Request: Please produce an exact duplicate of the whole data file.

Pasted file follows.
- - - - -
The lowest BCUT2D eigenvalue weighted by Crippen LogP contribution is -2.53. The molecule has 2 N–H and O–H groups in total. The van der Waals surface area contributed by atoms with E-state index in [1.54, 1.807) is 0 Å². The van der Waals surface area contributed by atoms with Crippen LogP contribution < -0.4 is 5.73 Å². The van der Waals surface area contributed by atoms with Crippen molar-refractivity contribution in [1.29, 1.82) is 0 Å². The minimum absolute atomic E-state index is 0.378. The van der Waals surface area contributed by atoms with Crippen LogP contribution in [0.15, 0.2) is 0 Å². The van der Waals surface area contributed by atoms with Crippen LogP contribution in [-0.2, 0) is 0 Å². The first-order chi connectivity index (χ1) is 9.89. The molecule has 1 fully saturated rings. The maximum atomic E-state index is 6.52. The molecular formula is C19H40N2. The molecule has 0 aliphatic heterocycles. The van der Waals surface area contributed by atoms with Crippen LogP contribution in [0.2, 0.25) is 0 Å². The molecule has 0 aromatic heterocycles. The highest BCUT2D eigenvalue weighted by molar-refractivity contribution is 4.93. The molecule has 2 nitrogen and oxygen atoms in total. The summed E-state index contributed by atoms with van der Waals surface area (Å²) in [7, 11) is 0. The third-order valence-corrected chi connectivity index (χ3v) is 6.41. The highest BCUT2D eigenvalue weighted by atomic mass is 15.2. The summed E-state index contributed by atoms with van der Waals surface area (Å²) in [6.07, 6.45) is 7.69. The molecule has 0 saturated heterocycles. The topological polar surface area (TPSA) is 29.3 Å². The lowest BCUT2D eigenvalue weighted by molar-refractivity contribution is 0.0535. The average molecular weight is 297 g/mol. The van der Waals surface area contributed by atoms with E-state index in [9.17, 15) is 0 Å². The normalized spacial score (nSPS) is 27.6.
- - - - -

The lowest BCUT2D eigenvalue weighted by Crippen LogP contribution is -2.53. The molecule has 2 N–H and O–H groups in total. The van der Waals surface area contributed by atoms with E-state index in [1.54, 1.807) is 0 Å². The van der Waals surface area contributed by atoms with Crippen LogP contribution < -0.4 is 5.73 Å². The van der Waals surface area contributed by atoms with Crippen molar-refractivity contribution in [1.29, 1.82) is 0 Å². The minimum absolute atomic E-state index is 0.378. The van der Waals surface area contributed by atoms with Crippen LogP contribution in [0.15, 0.2) is 0 Å². The van der Waals surface area contributed by atoms with Crippen LogP contribution in [-0.2, 0) is 0 Å². The first-order chi connectivity index (χ1) is 9.89. The molecule has 1 fully saturated rings. The maximum atomic E-state index is 6.52. The molecular formula is C19H40N2. The molecule has 0 aliphatic heterocycles. The van der Waals surface area contributed by atoms with Crippen LogP contribution in [0.2, 0.25) is 0 Å². The molecule has 0 aromatic heterocycles. The highest BCUT2D eigenvalue weighted by molar-refractivity contribution is 4.93. The molecule has 2 nitrogen and oxygen atoms in total. The summed E-state index contributed by atoms with van der Waals surface area (Å²) in [7, 11) is 0. The third-order valence-corrected chi connectivity index (χ3v) is 6.41. The highest BCUT2D eigenvalue weighted by atomic mass is 15.2. The summed E-state index contributed by atoms with van der Waals surface area (Å²) in [6.07, 6.45) is 7.69. The molecule has 0 saturated heterocycles. The topological polar surface area (TPSA) is 29.3 Å². The lowest BCUT2D eigenvalue weighted by molar-refractivity contribution is 0.0535. The average molecular weight is 297 g/mol. The van der Waals surface area contributed by atoms with E-state index in [9.17, 15) is 0 Å². The normalized spacial score (nSPS) is 27.6.